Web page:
Black Diamond athlete Chris Schulte put together this great bouldering video that’s about more than just bouldering. Lincoln Lake is an area of Mount Evans in Colorado that has seen a massive amount of attention in the past 18 months as boulderers have re-discovered the area. Below is Schulte’s report and video that highlights the importance of caring for the fragile environment of Lincoln Lake, as well as any other alpine bouldering area.
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Bouldering at Lincoln Lake is nothing new, but the development that went down in the summer and fall of 2010 was beyond the scope of what anybody expected. I’d driven by the steep talus field several times, always wondering what lay in the piles of granite rushing to the blue lake edge, but never made the trudge down the hill to see. My attention was on the other side of the mountain for a couple of seasons, mostly at Area B, working on a long-term project that finally cleaned up in the spring of 2010: the 1%er.

My slate clean, I was ready to see what was happening on the other side of Mt. Evans. I was psyched to have a new area to dig around in, mostly because I’ve been focused on searching for and doing FA’s the last two years. I was pretty pleased to have a slew of new hard lines to attempt, so that I could have a little reality check in the grades; it can get murky when all you’re doing is new stuff… Someone asks you how hard your new line is, and you give ‘em a nice, clear “errr… v8-12? 11? 8a-!“ Lucky for me, a lot of the new problems at the lake fit my preferred style pretty well: lots of compression, slopers, and arêtes. Some got done, some got close, and some were disasters. Bouldering—tons of failure, and sometimes the sun shines on the workingman.

My first trip down the hole was a bit of a shock. The storms come in blindside, up over a high ridge, and to escape, you have to climb UP into the fray—I am not a fan of lightning. Andy Mann likes to fire his flash when I’m standing around looking a little too content, just to keep me on my toes.

On the hike out, I noticed a traffic sign down in the talus. Not a surprise really, the wind up here can tear a car door off. This truly happens. Don’t ride your $60,000 Harley up here. So, the group of us teamed up and traded off carrying this unwieldy metal sign up the 800-plus feet of elevation gain, back to the car and then to the ranger station. After that, it seemed like every time I went down the gully, I found more junk. It became the aerobic extra credit at the end of the day: haul out a spare tire or two, some traffic cones, bits of metal from what must have been a spectacular ghost ride of a pickup some years back. Over the course of a few weeks, I hauled out close to 400 pounds of auto junk, and, unfortunately, climber junk as well. The usual shizz: tape, energy drink cans, and water bottles. No matter how often we talk about how responsible we are, a few of us still seem to miss the mark that was set a long time ago. I’ve heard excuses trying to explain why harnesses, rope, chalk bags of all sizes, big brushes and half-empty drink cans were left out in the open: “This huge storm blew in and we had to get outta there!” It’s an alpine area, with many hazards. Bring a shell jacket and just pick up your trash, in the rain/snow/sleet/hail. Grit your teeth. Come on.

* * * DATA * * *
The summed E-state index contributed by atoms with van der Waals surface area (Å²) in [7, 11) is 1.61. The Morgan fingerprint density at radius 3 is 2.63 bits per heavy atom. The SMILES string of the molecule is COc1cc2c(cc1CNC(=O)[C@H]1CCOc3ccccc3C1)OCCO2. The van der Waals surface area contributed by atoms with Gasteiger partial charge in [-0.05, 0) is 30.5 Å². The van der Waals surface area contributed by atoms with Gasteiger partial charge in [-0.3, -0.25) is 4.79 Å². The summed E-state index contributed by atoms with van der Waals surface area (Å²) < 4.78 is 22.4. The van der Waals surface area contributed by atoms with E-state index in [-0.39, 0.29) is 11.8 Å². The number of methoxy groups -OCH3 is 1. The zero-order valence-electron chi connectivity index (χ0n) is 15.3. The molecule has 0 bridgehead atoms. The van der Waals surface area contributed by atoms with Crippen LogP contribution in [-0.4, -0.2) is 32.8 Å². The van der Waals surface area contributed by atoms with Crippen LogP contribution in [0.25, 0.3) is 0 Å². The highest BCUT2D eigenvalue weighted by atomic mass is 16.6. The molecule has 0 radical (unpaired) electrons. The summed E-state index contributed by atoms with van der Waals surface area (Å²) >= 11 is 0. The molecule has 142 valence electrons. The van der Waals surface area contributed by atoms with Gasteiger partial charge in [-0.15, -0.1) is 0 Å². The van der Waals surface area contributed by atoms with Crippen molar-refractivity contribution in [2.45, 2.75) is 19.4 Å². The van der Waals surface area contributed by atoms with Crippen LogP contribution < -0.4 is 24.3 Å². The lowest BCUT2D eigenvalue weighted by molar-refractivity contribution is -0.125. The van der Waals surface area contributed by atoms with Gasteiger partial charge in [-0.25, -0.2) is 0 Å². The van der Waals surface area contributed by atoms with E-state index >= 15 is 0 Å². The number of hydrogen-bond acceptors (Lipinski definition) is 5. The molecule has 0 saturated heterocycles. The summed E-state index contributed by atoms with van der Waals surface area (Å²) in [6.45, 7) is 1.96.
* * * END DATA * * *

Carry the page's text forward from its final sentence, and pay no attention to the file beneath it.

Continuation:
At any rate, the area is now ALMOST refuse-free. Hopefully the auto-tourist folks up above won’t continue to think that rolling a spare tire down the hill is a sport. Hopefully climbers can police themselves and not contribute to the typical issues we should all be concerned with, namely, garbage, EROSION (come on and pick a trail, it’s alpine tundra! This is serious) and PARKING. It’s a roadside area, but the side of the road is the edge of a BIG drop. It will be interesting to see how it all pans out this summer, with the interweb media predicting an explosion from across the US and overseas due at any moment. Make no mistake: it’s freaking awesome here (though small), but… there’s space for like eight cars.

I’m really looking forward to heading back to this incredible area this year. Just remember: if you go, go loaded for bad weather. The bouldering is awesome, varied, and concentrated. You’ll have a full day, even if (especially if?) a storm blows through. Go ahead and pack something out if you find it. Handle it. Grr uphill. Then head down to the Clear Creek Ranger office and check in before dropping it off… they’ll be psyched. Maybe wink/nudge let ‘em know you’re a climber, and WE wanna help. Do good. Try hard. It’s not as hard as trying to climb at your limit, and it’s a lot more useful to you, and everyone else.

Thanks, and enjoy.
— Chris

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